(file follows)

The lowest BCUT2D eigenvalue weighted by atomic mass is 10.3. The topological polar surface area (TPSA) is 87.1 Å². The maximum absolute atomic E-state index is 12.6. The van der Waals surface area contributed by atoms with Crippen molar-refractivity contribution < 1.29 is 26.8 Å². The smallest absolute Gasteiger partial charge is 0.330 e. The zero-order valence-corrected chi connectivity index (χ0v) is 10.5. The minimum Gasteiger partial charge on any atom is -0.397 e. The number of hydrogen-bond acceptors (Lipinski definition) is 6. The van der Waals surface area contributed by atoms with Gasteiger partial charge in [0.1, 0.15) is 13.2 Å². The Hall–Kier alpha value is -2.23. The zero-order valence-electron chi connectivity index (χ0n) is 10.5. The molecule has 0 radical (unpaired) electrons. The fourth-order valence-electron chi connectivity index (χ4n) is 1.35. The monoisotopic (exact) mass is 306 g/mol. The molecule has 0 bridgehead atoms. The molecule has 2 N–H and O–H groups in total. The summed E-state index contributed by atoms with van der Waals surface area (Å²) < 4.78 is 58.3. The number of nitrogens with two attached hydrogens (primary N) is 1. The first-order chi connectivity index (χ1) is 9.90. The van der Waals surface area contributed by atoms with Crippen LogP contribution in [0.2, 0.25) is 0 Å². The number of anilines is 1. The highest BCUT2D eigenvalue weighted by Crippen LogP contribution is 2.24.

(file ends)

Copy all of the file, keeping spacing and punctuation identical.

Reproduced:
The lowest BCUT2D eigenvalue weighted by atomic mass is 10.3. The topological polar surface area (TPSA) is 87.1 Å². The maximum absolute atomic E-state index is 12.6. The van der Waals surface area contributed by atoms with Crippen molar-refractivity contribution < 1.29 is 26.8 Å². The smallest absolute Gasteiger partial charge is 0.330 e. The zero-order valence-corrected chi connectivity index (χ0v) is 10.5. The minimum Gasteiger partial charge on any atom is -0.397 e. The number of hydrogen-bond acceptors (Lipinski definition) is 6. The van der Waals surface area contributed by atoms with Gasteiger partial charge in [0.1, 0.15) is 13.2 Å². The Hall–Kier alpha value is -2.23. The zero-order valence-electron chi connectivity index (χ0n) is 10.5. The molecule has 0 radical (unpaired) electrons. The fourth-order valence-electron chi connectivity index (χ4n) is 1.35. The monoisotopic (exact) mass is 306 g/mol. The molecule has 0 bridgehead atoms. The molecule has 2 N–H and O–H groups in total. The summed E-state index contributed by atoms with van der Waals surface area (Å²) < 4.78 is 58.3. The number of nitrogens with two attached hydrogens (primary N) is 1. The first-order chi connectivity index (χ1) is 9.90. The van der Waals surface area contributed by atoms with Crippen LogP contribution in [0.2, 0.25) is 0 Å². The number of anilines is 1. The highest BCUT2D eigenvalue weighted by Crippen LogP contribution is 2.24.